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Christine L Allison, Darrell G Schlange; Longitudinal Results of the Relationship Between Saccadic and Fixation Movements to Birth Order. Invest. Ophthalmol. Vis. Sci. 2018;59(9):5794.
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© ARVO (1962-2015); The Authors (2016-present)
The purpose of this longitudinal study is to evaluate the relationship that birth order and the type of activities first born children perform in early childhood have in regards to the development of saccadic and fixation eye-movement abilities. Our original theory was that first born children may exhibit better oculomotor skills prior to entering Kindergarten (K) due to their play activities and reading experiences. Once the children are in a classroom with equal amounts of near activities, though, would that benefit hold?
145 children were examined the summer prior to entering K. The age range was 4 to 6 years old. Each child was given a comprehensive eye exam including tests of accommodation and vergence, as well as ocular health. The children also received an analysis of their saccades and fixations as recorded with the Visagraph Visual Skills protocol. The parents completed a survey regarding the ages of siblings, prior school history, and the amount of time spent on specific tasks such as being read to by an adult, playing near vision games, and participating in outdoor activities. As long as the children remained in the same school, the children were invited back for the same testing in the summer prior to 3rd grade, and then again prior to 6th grade.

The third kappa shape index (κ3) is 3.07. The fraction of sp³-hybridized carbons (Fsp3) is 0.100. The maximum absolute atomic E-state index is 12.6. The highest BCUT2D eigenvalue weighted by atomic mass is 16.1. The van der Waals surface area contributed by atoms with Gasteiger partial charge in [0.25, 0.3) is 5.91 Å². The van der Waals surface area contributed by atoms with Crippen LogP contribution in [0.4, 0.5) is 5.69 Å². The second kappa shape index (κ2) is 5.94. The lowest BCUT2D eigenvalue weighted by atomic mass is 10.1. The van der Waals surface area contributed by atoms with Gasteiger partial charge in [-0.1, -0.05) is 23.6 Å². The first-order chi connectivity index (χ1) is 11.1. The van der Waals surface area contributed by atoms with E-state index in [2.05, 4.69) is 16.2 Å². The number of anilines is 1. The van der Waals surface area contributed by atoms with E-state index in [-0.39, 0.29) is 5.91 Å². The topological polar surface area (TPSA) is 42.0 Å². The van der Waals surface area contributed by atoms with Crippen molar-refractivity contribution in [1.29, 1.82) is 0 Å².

Children who were first in birth order exhibited better fixation control with fewer off-target drifts ( p <0.05) and more efficient horizontal saccades ( p <0.05 ). These observations were noted in the children that were read to more often and performed more near vision games, specifically coloring activities. However, as the children progressed in school under the same environmental conditions, the skills of children who were not first born caught up to the first born by the start of 3rd grade, and continued to be similar prior to the start of 6th grade.
First born children show better saccadic/fixation movements prior to K, which allow them to succeed in school and may contribute to early reading success. However, due to the consistency of near vision and eye movement tasks in a typical 1st through 3rd grade curriculum, this affect seems to plateau over time. The type of activities that first born children are encouraged to perform may lead to better eye movement skills at entry to elementary school, but this affect appears to be short-lasting overall.
This is an abstract that was submitted for the 2018 ARVO Annual Meeting, held in Honolulu, Hawaii, April 29 - May 3, 2018.
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